The found words in black-out poetry are such a simple way of preventing ourselves from adding in all the extra fluff. Kim created the following black-out piece from a paragraph she wrote responding to the prompt…"but something interrupted me” .
Tyler Knott Gregson has a new book of poetry, Wildly into the Dark, Typewriter Poems and the Rattlings of a Curious Mind. The poem below is from his new book and reminded me of a conversation we had about writing.
Elizabeth, showed us these lovely watercolors of hers that she had printed up onto cards. They make such wonderful gifts.
She also gave me the book, Daily Rituals, a compilation, by Mason Currey, of writers, composers, painters, choreographers, playwrights, poets, philosophers, sculptors, filmmakers, and scientists on how they create. This book has been on my wish list! Thank-you Mason, and thank-you Elizabeth! Kim suggested revisiting Maira Kalman, whose daily ritual is perhaps one we can all relate to.
Robin showed us her art journal and her wonderful example of how a bullet journal can be creative and practical. She also spoke to us about her daily creative rituals. I can’t wait to gather in her studio next week. The drawings below were inspired from a dream she had:
Leslie is preparing for another art exhibition, in June, at the North Hampton Historical Society. Leslie is an historical anthropologist who is passionate about old photos and clothing and letters. All her creations have an ethereal quality to them, bringing bits of the past into our present day. The image below is from a page of her tea-stained journal. She has taken an old photograph and been experimenting with a variety of ways to make changes to it. Her papers and boxes and small journals and drawings are a delight to the eye.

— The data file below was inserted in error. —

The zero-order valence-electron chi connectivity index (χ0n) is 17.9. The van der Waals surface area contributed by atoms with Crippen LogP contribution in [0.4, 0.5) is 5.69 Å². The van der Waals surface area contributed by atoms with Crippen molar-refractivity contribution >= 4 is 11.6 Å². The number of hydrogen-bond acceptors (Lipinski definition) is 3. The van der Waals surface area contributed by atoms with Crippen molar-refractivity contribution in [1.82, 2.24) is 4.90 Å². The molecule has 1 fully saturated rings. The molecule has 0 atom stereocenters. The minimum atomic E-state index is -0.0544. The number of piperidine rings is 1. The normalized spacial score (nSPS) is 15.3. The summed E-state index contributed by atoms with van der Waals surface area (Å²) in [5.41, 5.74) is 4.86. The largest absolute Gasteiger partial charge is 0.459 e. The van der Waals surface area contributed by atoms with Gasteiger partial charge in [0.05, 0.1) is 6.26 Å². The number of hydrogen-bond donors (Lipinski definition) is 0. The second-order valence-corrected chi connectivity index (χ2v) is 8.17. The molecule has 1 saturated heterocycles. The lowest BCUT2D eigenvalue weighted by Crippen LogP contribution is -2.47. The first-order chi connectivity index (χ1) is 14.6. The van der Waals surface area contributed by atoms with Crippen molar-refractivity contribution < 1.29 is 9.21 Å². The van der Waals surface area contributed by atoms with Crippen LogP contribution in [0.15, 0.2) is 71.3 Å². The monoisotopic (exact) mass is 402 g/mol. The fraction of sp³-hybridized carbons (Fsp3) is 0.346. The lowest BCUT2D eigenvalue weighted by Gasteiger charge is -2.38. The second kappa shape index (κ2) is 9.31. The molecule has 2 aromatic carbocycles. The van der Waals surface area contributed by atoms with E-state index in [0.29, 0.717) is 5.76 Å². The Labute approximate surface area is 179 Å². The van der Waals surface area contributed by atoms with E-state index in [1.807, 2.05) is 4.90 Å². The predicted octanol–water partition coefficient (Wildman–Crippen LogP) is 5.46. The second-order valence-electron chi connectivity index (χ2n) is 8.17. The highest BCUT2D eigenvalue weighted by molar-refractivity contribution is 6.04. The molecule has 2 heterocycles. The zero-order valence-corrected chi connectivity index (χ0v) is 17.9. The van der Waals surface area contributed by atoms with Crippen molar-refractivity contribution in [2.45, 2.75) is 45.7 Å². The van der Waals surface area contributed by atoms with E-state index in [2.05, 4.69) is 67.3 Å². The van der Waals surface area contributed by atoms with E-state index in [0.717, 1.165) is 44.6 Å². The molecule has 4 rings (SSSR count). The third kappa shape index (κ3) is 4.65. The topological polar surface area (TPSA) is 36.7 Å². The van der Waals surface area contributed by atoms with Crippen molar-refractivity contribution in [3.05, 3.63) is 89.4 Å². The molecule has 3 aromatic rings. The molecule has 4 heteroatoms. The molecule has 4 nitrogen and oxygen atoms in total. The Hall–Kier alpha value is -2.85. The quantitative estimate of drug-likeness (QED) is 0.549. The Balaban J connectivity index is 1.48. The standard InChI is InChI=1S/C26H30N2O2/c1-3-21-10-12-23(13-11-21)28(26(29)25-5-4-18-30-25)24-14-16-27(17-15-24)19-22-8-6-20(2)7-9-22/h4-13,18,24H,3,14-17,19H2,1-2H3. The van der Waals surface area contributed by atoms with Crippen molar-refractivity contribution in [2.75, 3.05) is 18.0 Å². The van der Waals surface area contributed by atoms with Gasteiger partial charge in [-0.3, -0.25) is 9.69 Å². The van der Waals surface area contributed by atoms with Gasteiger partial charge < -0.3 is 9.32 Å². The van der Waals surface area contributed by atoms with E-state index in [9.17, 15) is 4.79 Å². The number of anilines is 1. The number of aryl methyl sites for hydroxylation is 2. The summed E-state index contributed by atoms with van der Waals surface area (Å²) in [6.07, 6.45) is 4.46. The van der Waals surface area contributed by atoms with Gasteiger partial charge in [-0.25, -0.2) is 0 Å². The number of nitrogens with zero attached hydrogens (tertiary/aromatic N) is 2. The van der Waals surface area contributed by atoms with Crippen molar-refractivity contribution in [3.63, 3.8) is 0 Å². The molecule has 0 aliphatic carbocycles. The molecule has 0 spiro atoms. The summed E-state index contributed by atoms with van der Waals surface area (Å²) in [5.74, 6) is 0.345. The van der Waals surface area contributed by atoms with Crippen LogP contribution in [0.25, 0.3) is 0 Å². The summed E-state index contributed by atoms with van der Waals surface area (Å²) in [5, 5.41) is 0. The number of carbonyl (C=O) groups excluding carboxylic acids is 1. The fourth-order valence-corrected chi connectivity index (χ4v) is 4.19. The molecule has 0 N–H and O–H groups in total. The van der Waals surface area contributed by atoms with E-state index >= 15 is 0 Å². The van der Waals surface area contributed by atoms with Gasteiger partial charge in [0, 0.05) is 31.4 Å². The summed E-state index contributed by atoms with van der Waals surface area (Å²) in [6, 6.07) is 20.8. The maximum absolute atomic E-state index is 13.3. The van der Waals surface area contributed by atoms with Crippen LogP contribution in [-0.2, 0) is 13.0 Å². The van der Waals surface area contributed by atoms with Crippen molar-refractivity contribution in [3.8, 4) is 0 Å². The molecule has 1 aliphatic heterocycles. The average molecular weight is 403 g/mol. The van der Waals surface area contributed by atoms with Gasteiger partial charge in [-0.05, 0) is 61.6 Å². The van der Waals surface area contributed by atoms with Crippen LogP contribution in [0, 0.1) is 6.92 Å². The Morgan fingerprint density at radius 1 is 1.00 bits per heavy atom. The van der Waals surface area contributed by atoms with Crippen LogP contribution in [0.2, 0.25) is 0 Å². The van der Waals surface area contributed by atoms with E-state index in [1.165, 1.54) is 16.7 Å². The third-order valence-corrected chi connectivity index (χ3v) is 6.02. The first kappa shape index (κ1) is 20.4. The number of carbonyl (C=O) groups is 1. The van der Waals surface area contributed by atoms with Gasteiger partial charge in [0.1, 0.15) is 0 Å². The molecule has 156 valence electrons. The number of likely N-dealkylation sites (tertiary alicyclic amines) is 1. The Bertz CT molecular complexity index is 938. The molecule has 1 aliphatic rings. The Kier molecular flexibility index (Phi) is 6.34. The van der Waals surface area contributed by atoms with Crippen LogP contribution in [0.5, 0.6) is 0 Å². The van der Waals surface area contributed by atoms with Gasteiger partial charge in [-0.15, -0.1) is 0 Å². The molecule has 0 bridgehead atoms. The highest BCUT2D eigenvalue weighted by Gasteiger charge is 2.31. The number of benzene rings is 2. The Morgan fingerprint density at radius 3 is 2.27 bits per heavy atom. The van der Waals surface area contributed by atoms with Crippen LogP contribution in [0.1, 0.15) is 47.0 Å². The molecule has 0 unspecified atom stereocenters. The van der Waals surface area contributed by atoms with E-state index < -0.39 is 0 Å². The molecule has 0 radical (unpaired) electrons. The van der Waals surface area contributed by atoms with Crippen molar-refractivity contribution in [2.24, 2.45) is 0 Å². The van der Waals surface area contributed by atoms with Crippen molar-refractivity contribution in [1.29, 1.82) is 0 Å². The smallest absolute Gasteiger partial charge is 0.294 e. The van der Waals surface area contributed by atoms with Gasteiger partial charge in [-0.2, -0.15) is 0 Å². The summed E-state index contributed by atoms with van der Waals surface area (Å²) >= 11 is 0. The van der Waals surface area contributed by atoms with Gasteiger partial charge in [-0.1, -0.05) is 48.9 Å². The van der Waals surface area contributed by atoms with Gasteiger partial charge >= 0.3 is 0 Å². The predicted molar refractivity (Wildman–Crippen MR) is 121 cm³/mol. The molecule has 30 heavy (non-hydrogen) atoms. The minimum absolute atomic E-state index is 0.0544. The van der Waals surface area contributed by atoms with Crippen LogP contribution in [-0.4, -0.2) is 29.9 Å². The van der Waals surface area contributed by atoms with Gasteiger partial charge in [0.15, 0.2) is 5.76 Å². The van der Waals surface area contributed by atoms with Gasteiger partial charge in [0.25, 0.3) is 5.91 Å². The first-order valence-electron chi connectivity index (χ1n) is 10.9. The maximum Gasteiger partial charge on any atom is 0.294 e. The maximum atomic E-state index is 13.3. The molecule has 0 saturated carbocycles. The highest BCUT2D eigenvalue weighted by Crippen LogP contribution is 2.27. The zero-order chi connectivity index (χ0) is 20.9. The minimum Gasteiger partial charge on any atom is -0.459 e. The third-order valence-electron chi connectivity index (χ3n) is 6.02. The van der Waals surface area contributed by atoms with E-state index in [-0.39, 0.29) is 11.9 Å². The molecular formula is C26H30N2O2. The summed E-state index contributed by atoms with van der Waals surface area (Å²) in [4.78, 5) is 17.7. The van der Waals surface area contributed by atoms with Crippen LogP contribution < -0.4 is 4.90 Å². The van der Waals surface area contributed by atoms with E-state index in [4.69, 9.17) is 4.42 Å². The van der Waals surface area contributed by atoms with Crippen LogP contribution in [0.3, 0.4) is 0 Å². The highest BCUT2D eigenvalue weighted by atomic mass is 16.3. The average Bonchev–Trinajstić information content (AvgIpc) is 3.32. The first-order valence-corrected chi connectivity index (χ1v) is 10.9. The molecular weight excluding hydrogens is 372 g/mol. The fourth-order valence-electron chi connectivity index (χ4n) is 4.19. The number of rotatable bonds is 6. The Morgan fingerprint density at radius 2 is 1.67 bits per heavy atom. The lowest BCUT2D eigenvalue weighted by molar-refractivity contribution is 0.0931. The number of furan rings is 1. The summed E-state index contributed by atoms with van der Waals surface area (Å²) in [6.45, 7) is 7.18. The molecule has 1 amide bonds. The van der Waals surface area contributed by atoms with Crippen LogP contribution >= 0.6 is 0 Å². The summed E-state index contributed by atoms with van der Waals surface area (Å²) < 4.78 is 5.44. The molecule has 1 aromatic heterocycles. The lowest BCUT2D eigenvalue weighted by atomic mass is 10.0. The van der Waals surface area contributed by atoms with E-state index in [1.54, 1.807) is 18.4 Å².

Heidi and I went to the Cabot Cinema yesterday and saw a beautiful Turkish movie called Kedi,Cats in Istanbul. I fully understand that not everyone likes cats, but the cinema photography is stunning, and the relationship between Istanbul and its cats is lovely. Watch the trailer, either way, and make your own decision. Perhaps I was feeling especially sentimental having just put our old cat, Romeo down.
We talked about so much more. Katrina mentioned Mary Ann Moss and her online drawing course, The Art of Making and Keeping a Sketchbook, and another online class by Pam Garrison, Painting Petals. We talked about blogs and books and movies and the Morgan Museum where there is an upcoming exhibit in June on Thoreau and his journals. We briefly talked about Danielle Smith watercolor paints and the Moth Stories. Lots of good stuff!
I went to visit a friend, Meredith, in her Beverly, Porter Mills studio this afternoon. It was so much fun to see Meredith in her creative space, with her adorable Jack Russell, Ivy.
Now I need to get outside with Sammy for a walk to see that blue sky from the top of Sagamore Hill before the next snowstorm arrives!
There was a blue sky and we were even able to see all the way to the ocean!